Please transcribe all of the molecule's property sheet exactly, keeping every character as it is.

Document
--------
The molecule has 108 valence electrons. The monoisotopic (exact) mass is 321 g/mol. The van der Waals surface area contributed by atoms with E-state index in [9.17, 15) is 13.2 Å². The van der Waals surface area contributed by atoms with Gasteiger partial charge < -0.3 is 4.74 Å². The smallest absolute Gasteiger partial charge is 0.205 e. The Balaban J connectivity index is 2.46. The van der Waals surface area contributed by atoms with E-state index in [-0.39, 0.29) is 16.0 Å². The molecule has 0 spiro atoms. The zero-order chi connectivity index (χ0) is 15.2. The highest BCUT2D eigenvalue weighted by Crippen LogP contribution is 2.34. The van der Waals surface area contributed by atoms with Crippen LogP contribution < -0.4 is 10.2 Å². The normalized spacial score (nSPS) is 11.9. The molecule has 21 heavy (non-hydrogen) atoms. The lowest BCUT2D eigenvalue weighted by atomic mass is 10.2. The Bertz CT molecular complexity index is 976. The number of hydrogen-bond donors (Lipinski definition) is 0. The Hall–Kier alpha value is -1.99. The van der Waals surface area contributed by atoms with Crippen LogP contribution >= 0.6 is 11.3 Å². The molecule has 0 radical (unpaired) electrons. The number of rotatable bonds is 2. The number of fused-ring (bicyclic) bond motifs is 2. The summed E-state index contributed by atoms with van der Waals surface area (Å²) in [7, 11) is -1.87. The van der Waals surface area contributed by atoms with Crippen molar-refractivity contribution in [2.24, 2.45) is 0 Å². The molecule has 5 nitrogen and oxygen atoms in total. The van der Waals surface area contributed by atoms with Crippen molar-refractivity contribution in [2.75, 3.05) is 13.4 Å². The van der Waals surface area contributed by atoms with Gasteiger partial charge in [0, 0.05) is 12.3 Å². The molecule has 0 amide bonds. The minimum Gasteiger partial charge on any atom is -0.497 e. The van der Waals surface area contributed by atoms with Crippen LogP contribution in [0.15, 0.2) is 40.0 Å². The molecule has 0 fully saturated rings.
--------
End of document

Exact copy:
The molecule has 108 valence electrons. The monoisotopic (exact) mass is 321 g/mol. The van der Waals surface area contributed by atoms with E-state index in [9.17, 15) is 13.2 Å². The van der Waals surface area contributed by atoms with Gasteiger partial charge < -0.3 is 4.74 Å². The smallest absolute Gasteiger partial charge is 0.205 e. The Balaban J connectivity index is 2.46. The van der Waals surface area contributed by atoms with E-state index in [-0.39, 0.29) is 16.0 Å². The molecule has 0 spiro atoms. The zero-order chi connectivity index (χ0) is 15.2. The highest BCUT2D eigenvalue weighted by Crippen LogP contribution is 2.34. The van der Waals surface area contributed by atoms with Crippen LogP contribution < -0.4 is 10.2 Å². The normalized spacial score (nSPS) is 11.9. The molecule has 21 heavy (non-hydrogen) atoms. The lowest BCUT2D eigenvalue weighted by atomic mass is 10.2. The Bertz CT molecular complexity index is 976. The number of hydrogen-bond donors (Lipinski definition) is 0. The Hall–Kier alpha value is -1.99. The van der Waals surface area contributed by atoms with Crippen LogP contribution >= 0.6 is 11.3 Å². The molecule has 0 radical (unpaired) electrons. The number of rotatable bonds is 2. The number of fused-ring (bicyclic) bond motifs is 2. The summed E-state index contributed by atoms with van der Waals surface area (Å²) in [7, 11) is -1.87. The van der Waals surface area contributed by atoms with Crippen molar-refractivity contribution in [2.24, 2.45) is 0 Å². The molecule has 5 nitrogen and oxygen atoms in total. The van der Waals surface area contributed by atoms with Crippen molar-refractivity contribution in [2.75, 3.05) is 13.4 Å². The van der Waals surface area contributed by atoms with Gasteiger partial charge in [0, 0.05) is 12.3 Å². The molecule has 0 amide bonds. The minimum Gasteiger partial charge on any atom is -0.497 e. The van der Waals surface area contributed by atoms with Crippen LogP contribution in [0.15, 0.2) is 40.0 Å². The molecule has 0 fully saturated rings.